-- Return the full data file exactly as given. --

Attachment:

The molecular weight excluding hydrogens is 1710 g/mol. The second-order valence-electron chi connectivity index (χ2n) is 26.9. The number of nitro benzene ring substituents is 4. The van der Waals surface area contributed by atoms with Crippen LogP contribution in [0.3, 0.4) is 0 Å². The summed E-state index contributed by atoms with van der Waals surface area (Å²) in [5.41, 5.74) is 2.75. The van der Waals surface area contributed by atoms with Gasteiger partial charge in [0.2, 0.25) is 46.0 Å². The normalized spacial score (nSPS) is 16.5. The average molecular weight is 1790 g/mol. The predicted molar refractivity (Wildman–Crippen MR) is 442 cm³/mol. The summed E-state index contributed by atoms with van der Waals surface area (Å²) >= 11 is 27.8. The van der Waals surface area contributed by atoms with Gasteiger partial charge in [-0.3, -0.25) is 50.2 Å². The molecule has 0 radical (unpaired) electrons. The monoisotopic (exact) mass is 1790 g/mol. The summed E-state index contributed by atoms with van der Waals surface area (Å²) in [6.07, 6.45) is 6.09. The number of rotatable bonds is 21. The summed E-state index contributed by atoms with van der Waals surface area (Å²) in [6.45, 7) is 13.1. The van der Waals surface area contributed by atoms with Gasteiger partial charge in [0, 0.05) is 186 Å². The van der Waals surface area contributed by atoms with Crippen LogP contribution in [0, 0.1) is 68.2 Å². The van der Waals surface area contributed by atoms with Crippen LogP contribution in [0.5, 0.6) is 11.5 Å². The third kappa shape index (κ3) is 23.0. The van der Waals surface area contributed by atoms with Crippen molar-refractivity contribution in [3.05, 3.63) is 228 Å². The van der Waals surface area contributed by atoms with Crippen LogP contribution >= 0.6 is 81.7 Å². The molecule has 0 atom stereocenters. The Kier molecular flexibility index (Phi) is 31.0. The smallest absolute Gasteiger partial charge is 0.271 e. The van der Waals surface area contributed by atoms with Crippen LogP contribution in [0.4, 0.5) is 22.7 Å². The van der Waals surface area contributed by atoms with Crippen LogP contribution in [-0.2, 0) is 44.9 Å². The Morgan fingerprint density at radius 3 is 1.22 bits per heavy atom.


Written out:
The molecular weight excluding hydrogens is 1710 g/mol. The second-order valence-electron chi connectivity index (χ2n) is 26.9. The number of nitro benzene ring substituents is 4. The van der Waals surface area contributed by atoms with Crippen LogP contribution in [0.3, 0.4) is 0 Å². The summed E-state index contributed by atoms with van der Waals surface area (Å²) in [5.41, 5.74) is 2.75. The van der Waals surface area contributed by atoms with Gasteiger partial charge in [0.2, 0.25) is 46.0 Å². The normalized spacial score (nSPS) is 16.5. The average molecular weight is 1790 g/mol. The predicted molar refractivity (Wildman–Crippen MR) is 442 cm³/mol. The summed E-state index contributed by atoms with van der Waals surface area (Å²) >= 11 is 27.8. The van der Waals surface area contributed by atoms with Gasteiger partial charge in [-0.3, -0.25) is 50.2 Å². The molecule has 0 radical (unpaired) electrons. The monoisotopic (exact) mass is 1790 g/mol. The summed E-state index contributed by atoms with van der Waals surface area (Å²) in [6.07, 6.45) is 6.09. The number of rotatable bonds is 21. The summed E-state index contributed by atoms with van der Waals surface area (Å²) in [6.45, 7) is 13.1. The van der Waals surface area contributed by atoms with Gasteiger partial charge in [0, 0.05) is 186 Å². The van der Waals surface area contributed by atoms with Crippen LogP contribution in [0, 0.1) is 68.2 Å². The van der Waals surface area contributed by atoms with Crippen LogP contribution in [0.5, 0.6) is 11.5 Å². The third kappa shape index (κ3) is 23.0. The van der Waals surface area contributed by atoms with Crippen molar-refractivity contribution in [3.05, 3.63) is 228 Å². The van der Waals surface area contributed by atoms with Crippen LogP contribution >= 0.6 is 81.7 Å². The molecule has 0 atom stereocenters. The Kier molecular flexibility index (Phi) is 31.0. The smallest absolute Gasteiger partial charge is 0.271 e. The van der Waals surface area contributed by atoms with Crippen LogP contribution in [0.4, 0.5) is 22.7 Å². The van der Waals surface area contributed by atoms with Crippen LogP contribution in [-0.2, 0) is 44.9 Å². The Morgan fingerprint density at radius 3 is 1.22 bits per heavy atom.